Cabinet to vote on prisoner release

Ministers to decide on release of some 500 Palestinians, far short of the 2,000 the PA wants.

By JPOST.COM STAFF, AP
November 16, 2007 20:09
1 minute read.
Cabinet to vote on prisoner release

prisoner freed hug 224.8. (photo credit: Ahmad Gharabli)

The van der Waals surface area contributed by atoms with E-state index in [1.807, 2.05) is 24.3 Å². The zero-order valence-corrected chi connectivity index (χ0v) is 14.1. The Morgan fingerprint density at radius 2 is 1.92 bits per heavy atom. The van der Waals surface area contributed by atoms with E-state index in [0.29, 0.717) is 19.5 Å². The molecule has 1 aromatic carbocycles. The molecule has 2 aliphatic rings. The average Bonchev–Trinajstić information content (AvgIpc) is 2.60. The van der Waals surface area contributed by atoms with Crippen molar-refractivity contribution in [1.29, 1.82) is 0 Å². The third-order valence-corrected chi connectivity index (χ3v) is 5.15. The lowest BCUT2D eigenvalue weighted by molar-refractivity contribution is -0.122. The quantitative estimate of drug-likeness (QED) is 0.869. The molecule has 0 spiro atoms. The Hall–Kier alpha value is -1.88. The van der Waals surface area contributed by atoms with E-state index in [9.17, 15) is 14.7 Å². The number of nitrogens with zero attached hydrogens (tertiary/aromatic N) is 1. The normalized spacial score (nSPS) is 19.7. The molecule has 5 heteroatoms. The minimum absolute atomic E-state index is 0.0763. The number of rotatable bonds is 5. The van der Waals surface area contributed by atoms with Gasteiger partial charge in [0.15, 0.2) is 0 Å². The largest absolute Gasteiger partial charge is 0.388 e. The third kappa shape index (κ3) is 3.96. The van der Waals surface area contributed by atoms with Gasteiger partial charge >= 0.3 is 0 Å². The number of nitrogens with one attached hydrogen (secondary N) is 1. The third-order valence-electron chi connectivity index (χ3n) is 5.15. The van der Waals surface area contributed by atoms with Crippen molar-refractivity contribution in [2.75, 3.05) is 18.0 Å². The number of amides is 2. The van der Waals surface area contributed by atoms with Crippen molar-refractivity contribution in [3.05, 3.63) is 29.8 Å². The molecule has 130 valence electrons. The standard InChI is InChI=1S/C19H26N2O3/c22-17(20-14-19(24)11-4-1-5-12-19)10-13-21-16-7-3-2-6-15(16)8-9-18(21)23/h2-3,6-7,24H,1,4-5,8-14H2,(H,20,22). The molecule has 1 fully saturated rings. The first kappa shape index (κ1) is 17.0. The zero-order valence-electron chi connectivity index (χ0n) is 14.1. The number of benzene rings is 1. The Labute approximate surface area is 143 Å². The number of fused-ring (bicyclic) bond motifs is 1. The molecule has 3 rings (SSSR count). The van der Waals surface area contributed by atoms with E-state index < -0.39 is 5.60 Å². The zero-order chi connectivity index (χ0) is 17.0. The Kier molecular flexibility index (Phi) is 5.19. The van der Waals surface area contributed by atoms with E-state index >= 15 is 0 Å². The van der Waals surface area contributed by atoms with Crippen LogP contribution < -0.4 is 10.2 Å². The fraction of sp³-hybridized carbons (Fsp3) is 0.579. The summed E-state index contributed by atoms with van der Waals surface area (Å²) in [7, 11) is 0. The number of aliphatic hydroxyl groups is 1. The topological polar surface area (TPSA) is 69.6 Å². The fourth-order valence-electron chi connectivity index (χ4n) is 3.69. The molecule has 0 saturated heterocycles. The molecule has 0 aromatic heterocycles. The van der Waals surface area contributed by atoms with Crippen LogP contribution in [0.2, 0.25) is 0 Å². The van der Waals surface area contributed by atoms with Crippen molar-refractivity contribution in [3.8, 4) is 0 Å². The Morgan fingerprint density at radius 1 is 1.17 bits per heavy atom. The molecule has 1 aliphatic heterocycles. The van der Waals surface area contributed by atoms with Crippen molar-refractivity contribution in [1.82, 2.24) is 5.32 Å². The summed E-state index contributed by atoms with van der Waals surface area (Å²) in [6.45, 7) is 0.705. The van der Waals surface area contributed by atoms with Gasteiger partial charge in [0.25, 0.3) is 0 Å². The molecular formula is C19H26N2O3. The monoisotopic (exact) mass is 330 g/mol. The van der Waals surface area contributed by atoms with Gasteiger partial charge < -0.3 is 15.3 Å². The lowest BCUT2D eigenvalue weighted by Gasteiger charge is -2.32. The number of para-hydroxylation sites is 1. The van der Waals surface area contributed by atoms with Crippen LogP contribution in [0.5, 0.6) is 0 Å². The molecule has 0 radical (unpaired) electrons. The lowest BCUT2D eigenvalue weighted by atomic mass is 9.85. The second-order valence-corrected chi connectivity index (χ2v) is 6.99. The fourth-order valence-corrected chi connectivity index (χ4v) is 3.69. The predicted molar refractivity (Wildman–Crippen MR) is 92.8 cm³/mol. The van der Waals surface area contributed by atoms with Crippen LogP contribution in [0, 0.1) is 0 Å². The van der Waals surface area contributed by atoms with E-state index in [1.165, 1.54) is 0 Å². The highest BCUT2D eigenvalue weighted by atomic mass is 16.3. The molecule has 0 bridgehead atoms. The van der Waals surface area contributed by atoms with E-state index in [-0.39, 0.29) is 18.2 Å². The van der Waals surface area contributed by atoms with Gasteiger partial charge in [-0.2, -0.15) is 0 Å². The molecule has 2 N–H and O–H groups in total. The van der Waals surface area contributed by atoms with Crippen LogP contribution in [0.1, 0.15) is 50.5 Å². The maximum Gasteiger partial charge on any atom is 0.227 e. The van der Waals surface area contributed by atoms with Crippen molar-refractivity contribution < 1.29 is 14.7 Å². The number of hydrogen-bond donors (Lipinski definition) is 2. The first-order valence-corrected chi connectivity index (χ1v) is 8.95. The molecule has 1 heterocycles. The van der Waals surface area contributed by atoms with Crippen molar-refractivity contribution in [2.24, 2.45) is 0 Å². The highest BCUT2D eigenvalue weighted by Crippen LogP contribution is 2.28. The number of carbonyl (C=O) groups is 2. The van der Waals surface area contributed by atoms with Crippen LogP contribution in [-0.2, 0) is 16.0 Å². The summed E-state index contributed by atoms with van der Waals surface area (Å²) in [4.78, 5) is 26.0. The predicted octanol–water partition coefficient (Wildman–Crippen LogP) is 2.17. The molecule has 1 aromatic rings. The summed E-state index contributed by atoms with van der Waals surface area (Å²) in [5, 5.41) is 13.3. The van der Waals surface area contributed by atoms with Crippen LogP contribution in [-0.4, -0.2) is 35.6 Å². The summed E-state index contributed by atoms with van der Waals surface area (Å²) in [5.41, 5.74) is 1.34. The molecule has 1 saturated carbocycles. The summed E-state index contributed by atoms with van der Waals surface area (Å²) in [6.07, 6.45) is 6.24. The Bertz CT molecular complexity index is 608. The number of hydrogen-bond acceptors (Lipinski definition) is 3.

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The Cabinet will vote Monday on releasing hundreds of Palestinian prisoners ahead of a US-hosted Mideast conference, a government official said Saturday. Ministers will be asked to approve the release of some 500 prisoners, far short of the 2,000 inmates the Palestinians want to see freed ahead of the conference in Annapolis, Maryland. Palestinian officials say a release is only meaningful if Israel eases its criteria and frees longtime inmates who were involved in violent attacks, instead of short-term inmates who have little time left to serve. Meanwhile, Defense Minister Ehud Barak has accepted Prime Minister Ehud Olmert's invitation to attend the Annapolis parley scheduled to take place at the end of November, Channel 2 reported Friday evening. Regarding the possible prisoner release, Channel 2 reported that an Israeli team that returned from the US on Friday said that both the US and Saudi Arabia were pressing Israel to free far more Palestinian security prisoners than Olmert has announced he plans to release ahead of Annapolis. Furthermore, a senior official told The Jerusalem Post that the defense establishment was examining the ramifications of a proposal being drafted to release several hundred prisoners per month after Annapolis. The idea behind the plan, which has yet to be presented to Olmert, is that quiet on the "Palestinian street" - required for fruitful negotiations - can be achieved by releasing a significant number of prisoners every month. "If the summit is successful and negotiations ensue, then it might be necessary to keep the Palestinians happy and quiet," an official said. "One way to do that is to release prisoners." There are more than 10,000 Palestinian security detainees in Israeli prisons. The releases would be dependent on a cessation of terrorism and a commitment by the freed prisoners not to return to terrorism.

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